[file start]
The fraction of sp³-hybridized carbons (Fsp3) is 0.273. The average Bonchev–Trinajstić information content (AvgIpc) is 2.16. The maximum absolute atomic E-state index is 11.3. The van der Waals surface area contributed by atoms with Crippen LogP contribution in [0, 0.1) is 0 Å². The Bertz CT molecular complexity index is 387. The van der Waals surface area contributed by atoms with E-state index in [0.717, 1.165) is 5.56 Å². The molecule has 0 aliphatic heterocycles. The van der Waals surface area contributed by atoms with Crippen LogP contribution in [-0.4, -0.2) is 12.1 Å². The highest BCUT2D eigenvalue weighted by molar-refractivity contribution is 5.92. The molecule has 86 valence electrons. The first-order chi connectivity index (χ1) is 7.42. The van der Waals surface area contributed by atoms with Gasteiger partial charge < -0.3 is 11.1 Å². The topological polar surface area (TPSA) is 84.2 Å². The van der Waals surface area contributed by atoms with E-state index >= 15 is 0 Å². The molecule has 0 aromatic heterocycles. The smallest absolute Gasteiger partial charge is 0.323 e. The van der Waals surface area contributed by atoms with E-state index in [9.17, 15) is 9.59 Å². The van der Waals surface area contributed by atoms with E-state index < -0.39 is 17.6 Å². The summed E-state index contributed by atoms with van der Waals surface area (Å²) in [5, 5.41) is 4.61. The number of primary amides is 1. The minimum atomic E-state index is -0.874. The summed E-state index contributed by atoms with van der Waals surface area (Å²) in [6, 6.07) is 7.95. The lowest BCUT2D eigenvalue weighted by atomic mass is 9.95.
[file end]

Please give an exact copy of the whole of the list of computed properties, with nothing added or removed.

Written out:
The fraction of sp³-hybridized carbons (Fsp3) is 0.273. The average Bonchev–Trinajstić information content (AvgIpc) is 2.16. The maximum absolute atomic E-state index is 11.3. The van der Waals surface area contributed by atoms with Crippen LogP contribution in [0, 0.1) is 0 Å². The Bertz CT molecular complexity index is 387. The van der Waals surface area contributed by atoms with E-state index in [0.717, 1.165) is 5.56 Å². The molecule has 0 aliphatic heterocycles. The van der Waals surface area contributed by atoms with Crippen LogP contribution in [-0.4, -0.2) is 12.1 Å². The highest BCUT2D eigenvalue weighted by molar-refractivity contribution is 5.92. The molecule has 86 valence electrons. The first-order chi connectivity index (χ1) is 7.42. The van der Waals surface area contributed by atoms with Gasteiger partial charge < -0.3 is 11.1 Å². The topological polar surface area (TPSA) is 84.2 Å². The van der Waals surface area contributed by atoms with E-state index >= 15 is 0 Å². The molecule has 0 aromatic heterocycles. The smallest absolute Gasteiger partial charge is 0.323 e. The van der Waals surface area contributed by atoms with E-state index in [9.17, 15) is 9.59 Å². The van der Waals surface area contributed by atoms with E-state index < -0.39 is 17.6 Å². The summed E-state index contributed by atoms with van der Waals surface area (Å²) in [5, 5.41) is 4.61. The number of primary amides is 1. The minimum atomic E-state index is -0.874. The summed E-state index contributed by atoms with van der Waals surface area (Å²) in [6, 6.07) is 7.95. The lowest BCUT2D eigenvalue weighted by atomic mass is 9.95.